Senior citizens are one of the fastest-growing age groups to contract sexually transmitted diseases. (WRDW-TV / May 31, 2012)
News 12 at 6 o'clock / Thursday, May 31, 2012
AUGUSTA, Ga. -- Doctors say you may want to think about giving your parents or grandparents the "Birds and the Bees" talk.
Thanks to modern-day medicine, more than 80 percent of senior citizens are having sex at least once a month.
"As often as I can. Two or three times a week," said 76-year-old Rosa Crockett.
She and her husband of 56 years still have a very active sex life.
"I don't think it shocks senior citizens. It might shock their children, but I don't think it shocks senior citizens at all," said Eric Holgate, a pharmacist at DurMed who mixes prescriptions to help seniors extend their loved life. "Oh, no question about it, they are. They having sex all time."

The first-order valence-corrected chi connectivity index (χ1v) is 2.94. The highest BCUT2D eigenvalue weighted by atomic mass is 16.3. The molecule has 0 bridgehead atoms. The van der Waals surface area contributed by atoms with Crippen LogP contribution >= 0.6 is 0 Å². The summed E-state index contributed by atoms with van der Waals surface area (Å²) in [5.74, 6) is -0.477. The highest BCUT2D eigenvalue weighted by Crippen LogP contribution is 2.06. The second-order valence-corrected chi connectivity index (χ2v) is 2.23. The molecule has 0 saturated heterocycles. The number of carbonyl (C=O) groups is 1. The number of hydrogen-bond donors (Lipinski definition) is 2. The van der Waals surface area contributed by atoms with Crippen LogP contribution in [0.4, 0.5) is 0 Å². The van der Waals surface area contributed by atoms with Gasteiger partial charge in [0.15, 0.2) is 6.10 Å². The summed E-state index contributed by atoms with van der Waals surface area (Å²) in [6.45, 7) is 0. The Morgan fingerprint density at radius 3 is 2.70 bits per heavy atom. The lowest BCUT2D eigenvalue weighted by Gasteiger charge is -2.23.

However, the generation that brought free love into the world is now facing a growing problem. Studies show senior citizens are the fastest-growing age group contracting STDs.
"I do think the older generation is also a little less receptive to using devices like condoms," said Dr. Daron Farris of GHS Medical Center.
There were more than 2,500 cases of syphilis among adults ages 45 to 65 in 2010 -- that's up from 900 a decade earlier.
The problem is so bad that the state of Florida issued a risque public service announcement teaching seniors about safe sex.
"You know, when you are younger, you're afraid you're going to get pregnant, and as you get older, at my age, it doesn't matter," Crocker said.
The Crockers are in a committed monogamous relationship, but doctors are trying to teach their friends about safe sex.